Psychophysics of reading-XIX. Hypertext search and retrieval with low vision

Hugo Bruggeman, Gordon E. Legge

Research output: Contribution to journalArticlepeer-review

8 Scopus citations


Law vision is any chronic form of visual impairment, not correctable by glasses or contacts that adversely affects performance of important everyday visual tasks. Most people with low vision need magnified text to read. On a fixed-size computer screen, the magnification of text trades off against the proportion of the entire screen visible. To read hypertext, simultaneous access to the full-screen page is important for skimming text and for locating hyperlinks. Therefore, people with low vision using magnified text might encounter difficulties reading hypertext, especially when hyperlinks are placed at unpredictable locations (true for most web-pages). We investigated hypertext information retrieval as the time taken and number of nodes traversed to answer a series of questions. In Experiment 1, low-vision performance for reading prose and hypertext was compared to normal performance: low-vision performance deficits in hypertext retrieval were predictable from deficits in conventional prose reading. Experiment 2 evaluated the effect of web-page layout an low-vision performance: retrieval performance was severely affected when hyperlinks had unpredictable locations. This extra deficit was eliminated when users were provided with simultaneous access to full-screen layout. Based on these findings, we discuss the accessibility of the Internet by people with low vision.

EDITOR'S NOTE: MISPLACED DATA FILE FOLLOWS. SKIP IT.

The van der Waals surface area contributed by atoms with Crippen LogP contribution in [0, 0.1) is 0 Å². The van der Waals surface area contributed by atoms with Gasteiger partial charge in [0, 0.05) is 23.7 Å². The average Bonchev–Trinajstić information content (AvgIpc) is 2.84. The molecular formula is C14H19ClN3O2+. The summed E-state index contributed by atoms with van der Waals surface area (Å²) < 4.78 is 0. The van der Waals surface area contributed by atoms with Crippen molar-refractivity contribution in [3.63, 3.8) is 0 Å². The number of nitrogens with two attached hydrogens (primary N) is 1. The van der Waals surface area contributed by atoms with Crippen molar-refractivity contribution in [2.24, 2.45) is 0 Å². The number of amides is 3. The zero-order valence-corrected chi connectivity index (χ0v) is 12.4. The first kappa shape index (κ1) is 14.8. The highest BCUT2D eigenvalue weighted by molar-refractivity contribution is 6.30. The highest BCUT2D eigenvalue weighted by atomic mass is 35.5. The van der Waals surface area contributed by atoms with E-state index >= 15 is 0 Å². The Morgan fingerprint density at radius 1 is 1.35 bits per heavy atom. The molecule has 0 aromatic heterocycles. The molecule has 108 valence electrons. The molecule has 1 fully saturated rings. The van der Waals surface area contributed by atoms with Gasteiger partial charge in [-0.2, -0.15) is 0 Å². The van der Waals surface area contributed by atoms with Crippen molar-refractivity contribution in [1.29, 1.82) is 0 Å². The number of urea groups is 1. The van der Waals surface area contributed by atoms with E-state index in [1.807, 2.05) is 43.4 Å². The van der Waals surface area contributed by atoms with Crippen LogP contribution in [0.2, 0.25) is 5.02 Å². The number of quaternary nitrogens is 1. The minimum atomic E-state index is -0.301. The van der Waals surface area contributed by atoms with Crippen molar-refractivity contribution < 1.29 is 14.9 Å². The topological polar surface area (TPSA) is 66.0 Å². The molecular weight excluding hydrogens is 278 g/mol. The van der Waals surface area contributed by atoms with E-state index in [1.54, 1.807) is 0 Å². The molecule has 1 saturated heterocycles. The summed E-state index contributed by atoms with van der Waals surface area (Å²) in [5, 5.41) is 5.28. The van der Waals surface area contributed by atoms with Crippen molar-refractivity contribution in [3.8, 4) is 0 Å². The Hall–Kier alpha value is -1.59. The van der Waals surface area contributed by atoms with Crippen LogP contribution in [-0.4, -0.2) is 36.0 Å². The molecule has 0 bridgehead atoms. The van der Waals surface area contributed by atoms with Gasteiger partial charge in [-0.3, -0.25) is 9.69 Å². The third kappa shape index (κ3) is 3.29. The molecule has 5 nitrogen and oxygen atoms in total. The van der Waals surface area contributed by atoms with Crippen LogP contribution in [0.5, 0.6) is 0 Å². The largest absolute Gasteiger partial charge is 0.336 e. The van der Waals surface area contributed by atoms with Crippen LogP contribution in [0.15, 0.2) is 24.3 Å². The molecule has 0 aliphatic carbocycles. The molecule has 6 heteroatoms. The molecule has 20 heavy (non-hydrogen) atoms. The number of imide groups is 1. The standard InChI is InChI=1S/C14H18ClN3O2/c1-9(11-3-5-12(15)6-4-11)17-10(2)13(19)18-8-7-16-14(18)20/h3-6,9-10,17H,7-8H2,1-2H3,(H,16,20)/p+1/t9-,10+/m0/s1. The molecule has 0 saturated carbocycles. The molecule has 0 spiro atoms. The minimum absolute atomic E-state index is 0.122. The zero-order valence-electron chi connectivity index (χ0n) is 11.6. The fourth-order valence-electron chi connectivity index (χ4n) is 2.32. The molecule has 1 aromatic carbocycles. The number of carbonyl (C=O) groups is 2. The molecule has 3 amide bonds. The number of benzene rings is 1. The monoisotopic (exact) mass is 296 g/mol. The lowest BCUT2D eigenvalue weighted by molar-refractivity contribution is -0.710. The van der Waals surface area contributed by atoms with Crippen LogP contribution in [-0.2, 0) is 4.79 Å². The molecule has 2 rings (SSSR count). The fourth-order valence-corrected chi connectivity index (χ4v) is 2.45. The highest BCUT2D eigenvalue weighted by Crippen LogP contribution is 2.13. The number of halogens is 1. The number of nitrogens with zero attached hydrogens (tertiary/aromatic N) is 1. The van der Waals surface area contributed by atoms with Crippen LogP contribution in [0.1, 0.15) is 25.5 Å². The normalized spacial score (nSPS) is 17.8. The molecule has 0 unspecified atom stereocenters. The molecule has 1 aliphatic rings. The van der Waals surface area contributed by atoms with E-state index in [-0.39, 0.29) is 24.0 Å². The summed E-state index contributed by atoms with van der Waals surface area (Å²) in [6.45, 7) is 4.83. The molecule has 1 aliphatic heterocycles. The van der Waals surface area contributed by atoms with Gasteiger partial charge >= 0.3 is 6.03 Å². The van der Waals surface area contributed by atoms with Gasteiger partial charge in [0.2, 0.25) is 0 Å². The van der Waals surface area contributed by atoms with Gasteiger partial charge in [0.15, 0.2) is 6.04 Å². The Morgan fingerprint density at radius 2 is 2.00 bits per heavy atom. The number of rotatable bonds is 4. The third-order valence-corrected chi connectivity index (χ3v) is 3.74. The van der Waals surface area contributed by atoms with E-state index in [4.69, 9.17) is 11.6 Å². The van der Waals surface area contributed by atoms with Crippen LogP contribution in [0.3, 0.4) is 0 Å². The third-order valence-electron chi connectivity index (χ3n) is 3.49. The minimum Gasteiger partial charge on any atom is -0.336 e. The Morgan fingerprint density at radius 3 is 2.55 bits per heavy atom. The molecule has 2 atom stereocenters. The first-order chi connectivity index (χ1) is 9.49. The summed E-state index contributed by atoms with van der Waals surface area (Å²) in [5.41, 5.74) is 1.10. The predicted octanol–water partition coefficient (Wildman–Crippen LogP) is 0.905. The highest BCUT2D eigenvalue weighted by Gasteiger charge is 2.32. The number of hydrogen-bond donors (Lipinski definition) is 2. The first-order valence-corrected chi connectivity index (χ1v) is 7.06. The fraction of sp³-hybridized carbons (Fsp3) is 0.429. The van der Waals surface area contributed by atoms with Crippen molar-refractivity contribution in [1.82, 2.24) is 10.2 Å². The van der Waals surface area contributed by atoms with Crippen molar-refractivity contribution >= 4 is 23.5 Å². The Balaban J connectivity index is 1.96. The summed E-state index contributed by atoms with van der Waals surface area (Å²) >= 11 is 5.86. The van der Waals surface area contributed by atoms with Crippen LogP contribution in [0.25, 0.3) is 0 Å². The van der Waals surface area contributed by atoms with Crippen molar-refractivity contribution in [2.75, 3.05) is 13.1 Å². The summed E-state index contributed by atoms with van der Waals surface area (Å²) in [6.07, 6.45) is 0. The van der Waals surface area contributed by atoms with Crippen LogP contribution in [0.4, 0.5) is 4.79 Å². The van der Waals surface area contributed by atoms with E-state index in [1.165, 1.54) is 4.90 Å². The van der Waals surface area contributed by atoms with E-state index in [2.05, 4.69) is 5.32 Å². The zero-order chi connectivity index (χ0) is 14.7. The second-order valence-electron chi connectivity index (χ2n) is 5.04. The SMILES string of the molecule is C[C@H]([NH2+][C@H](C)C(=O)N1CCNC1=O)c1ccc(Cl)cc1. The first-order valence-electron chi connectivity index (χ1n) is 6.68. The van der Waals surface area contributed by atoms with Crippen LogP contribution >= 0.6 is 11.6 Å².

Original languageEnglish (US)
Pages (from-to)94-103
Number of pages10
JournalProceedings of the IEEE
Issue number1
StatePublished - Jan 1 2002


  • Hypertext
  • Low vision
  • Page layout
  • Reading
  • Visual Search

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